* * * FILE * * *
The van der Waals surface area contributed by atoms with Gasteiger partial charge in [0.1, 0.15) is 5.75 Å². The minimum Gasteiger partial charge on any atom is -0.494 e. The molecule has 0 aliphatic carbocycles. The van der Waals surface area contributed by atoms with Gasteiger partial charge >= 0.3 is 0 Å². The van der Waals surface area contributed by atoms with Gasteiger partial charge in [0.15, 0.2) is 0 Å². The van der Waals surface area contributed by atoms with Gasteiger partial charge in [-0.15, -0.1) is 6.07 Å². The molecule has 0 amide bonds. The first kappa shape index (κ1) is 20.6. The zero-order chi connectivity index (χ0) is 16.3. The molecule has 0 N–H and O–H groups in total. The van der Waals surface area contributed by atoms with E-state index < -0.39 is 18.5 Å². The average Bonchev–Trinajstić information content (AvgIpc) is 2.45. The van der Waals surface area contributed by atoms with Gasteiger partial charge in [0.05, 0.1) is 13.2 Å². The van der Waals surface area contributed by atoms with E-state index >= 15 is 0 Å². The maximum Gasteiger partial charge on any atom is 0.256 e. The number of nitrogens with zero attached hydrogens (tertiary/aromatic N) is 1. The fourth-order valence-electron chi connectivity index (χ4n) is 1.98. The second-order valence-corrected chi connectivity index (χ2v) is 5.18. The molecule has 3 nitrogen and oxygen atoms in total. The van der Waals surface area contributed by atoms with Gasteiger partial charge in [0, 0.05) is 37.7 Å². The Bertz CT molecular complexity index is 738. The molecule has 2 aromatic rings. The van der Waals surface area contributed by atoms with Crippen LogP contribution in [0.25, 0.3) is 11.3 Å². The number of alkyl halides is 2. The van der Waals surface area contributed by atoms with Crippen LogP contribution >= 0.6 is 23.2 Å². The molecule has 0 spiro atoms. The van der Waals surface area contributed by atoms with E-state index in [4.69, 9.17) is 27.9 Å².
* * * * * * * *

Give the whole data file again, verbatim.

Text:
The van der Waals surface area contributed by atoms with Gasteiger partial charge in [0.1, 0.15) is 5.75 Å². The minimum Gasteiger partial charge on any atom is -0.494 e. The molecule has 0 aliphatic carbocycles. The van der Waals surface area contributed by atoms with Gasteiger partial charge >= 0.3 is 0 Å². The van der Waals surface area contributed by atoms with Gasteiger partial charge in [0.15, 0.2) is 0 Å². The van der Waals surface area contributed by atoms with Gasteiger partial charge in [-0.15, -0.1) is 6.07 Å². The molecule has 0 amide bonds. The first kappa shape index (κ1) is 20.6. The zero-order chi connectivity index (χ0) is 16.3. The molecule has 0 N–H and O–H groups in total. The van der Waals surface area contributed by atoms with E-state index < -0.39 is 18.5 Å². The average Bonchev–Trinajstić information content (AvgIpc) is 2.45. The van der Waals surface area contributed by atoms with Gasteiger partial charge in [0.05, 0.1) is 13.2 Å². The van der Waals surface area contributed by atoms with E-state index >= 15 is 0 Å². The maximum Gasteiger partial charge on any atom is 0.256 e. The number of nitrogens with zero attached hydrogens (tertiary/aromatic N) is 1. The fourth-order valence-electron chi connectivity index (χ4n) is 1.98. The second-order valence-corrected chi connectivity index (χ2v) is 5.18. The molecule has 3 nitrogen and oxygen atoms in total. The van der Waals surface area contributed by atoms with Gasteiger partial charge in [0, 0.05) is 37.7 Å². The Bertz CT molecular complexity index is 738. The molecule has 2 aromatic rings. The van der Waals surface area contributed by atoms with Crippen LogP contribution in [0.25, 0.3) is 11.3 Å². The number of alkyl halides is 2. The van der Waals surface area contributed by atoms with Crippen LogP contribution >= 0.6 is 23.2 Å². The molecule has 0 spiro atoms. The van der Waals surface area contributed by atoms with E-state index in [4.69, 9.17) is 27.9 Å².